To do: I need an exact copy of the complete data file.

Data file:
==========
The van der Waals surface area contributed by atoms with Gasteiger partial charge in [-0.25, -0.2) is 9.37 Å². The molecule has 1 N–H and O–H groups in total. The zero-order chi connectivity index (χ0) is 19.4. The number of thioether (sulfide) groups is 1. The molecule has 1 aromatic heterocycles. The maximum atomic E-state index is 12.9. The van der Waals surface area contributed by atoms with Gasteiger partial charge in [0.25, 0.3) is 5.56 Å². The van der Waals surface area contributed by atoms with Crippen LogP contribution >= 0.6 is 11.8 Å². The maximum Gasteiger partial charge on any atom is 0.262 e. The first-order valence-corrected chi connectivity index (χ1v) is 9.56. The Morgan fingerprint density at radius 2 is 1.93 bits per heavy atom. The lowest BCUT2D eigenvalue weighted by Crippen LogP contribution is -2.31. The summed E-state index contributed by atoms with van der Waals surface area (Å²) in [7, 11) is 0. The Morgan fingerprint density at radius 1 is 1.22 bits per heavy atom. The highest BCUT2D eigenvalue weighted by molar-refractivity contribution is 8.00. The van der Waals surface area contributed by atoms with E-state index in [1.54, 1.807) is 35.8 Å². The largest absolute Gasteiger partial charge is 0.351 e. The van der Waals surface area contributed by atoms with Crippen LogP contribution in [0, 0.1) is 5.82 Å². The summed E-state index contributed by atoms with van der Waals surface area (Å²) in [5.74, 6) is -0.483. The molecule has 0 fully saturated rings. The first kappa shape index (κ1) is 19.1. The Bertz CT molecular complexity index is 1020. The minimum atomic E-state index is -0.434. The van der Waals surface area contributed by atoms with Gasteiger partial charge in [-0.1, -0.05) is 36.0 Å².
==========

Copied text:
The van der Waals surface area contributed by atoms with Gasteiger partial charge in [-0.25, -0.2) is 9.37 Å². The molecule has 1 N–H and O–H groups in total. The zero-order chi connectivity index (χ0) is 19.4. The number of thioether (sulfide) groups is 1. The molecule has 1 aromatic heterocycles. The maximum atomic E-state index is 12.9. The van der Waals surface area contributed by atoms with Gasteiger partial charge in [0.25, 0.3) is 5.56 Å². The van der Waals surface area contributed by atoms with Crippen LogP contribution >= 0.6 is 11.8 Å². The maximum Gasteiger partial charge on any atom is 0.262 e. The first-order valence-corrected chi connectivity index (χ1v) is 9.56. The Morgan fingerprint density at radius 2 is 1.93 bits per heavy atom. The lowest BCUT2D eigenvalue weighted by Crippen LogP contribution is -2.31. The summed E-state index contributed by atoms with van der Waals surface area (Å²) in [7, 11) is 0. The Morgan fingerprint density at radius 1 is 1.22 bits per heavy atom. The highest BCUT2D eigenvalue weighted by molar-refractivity contribution is 8.00. The van der Waals surface area contributed by atoms with E-state index in [1.54, 1.807) is 35.8 Å². The largest absolute Gasteiger partial charge is 0.351 e. The van der Waals surface area contributed by atoms with Crippen LogP contribution in [0, 0.1) is 5.82 Å². The summed E-state index contributed by atoms with van der Waals surface area (Å²) in [5.74, 6) is -0.483. The molecule has 0 fully saturated rings. The first kappa shape index (κ1) is 19.1. The Bertz CT molecular complexity index is 1020. The minimum atomic E-state index is -0.434. The van der Waals surface area contributed by atoms with Gasteiger partial charge in [-0.1, -0.05) is 36.0 Å².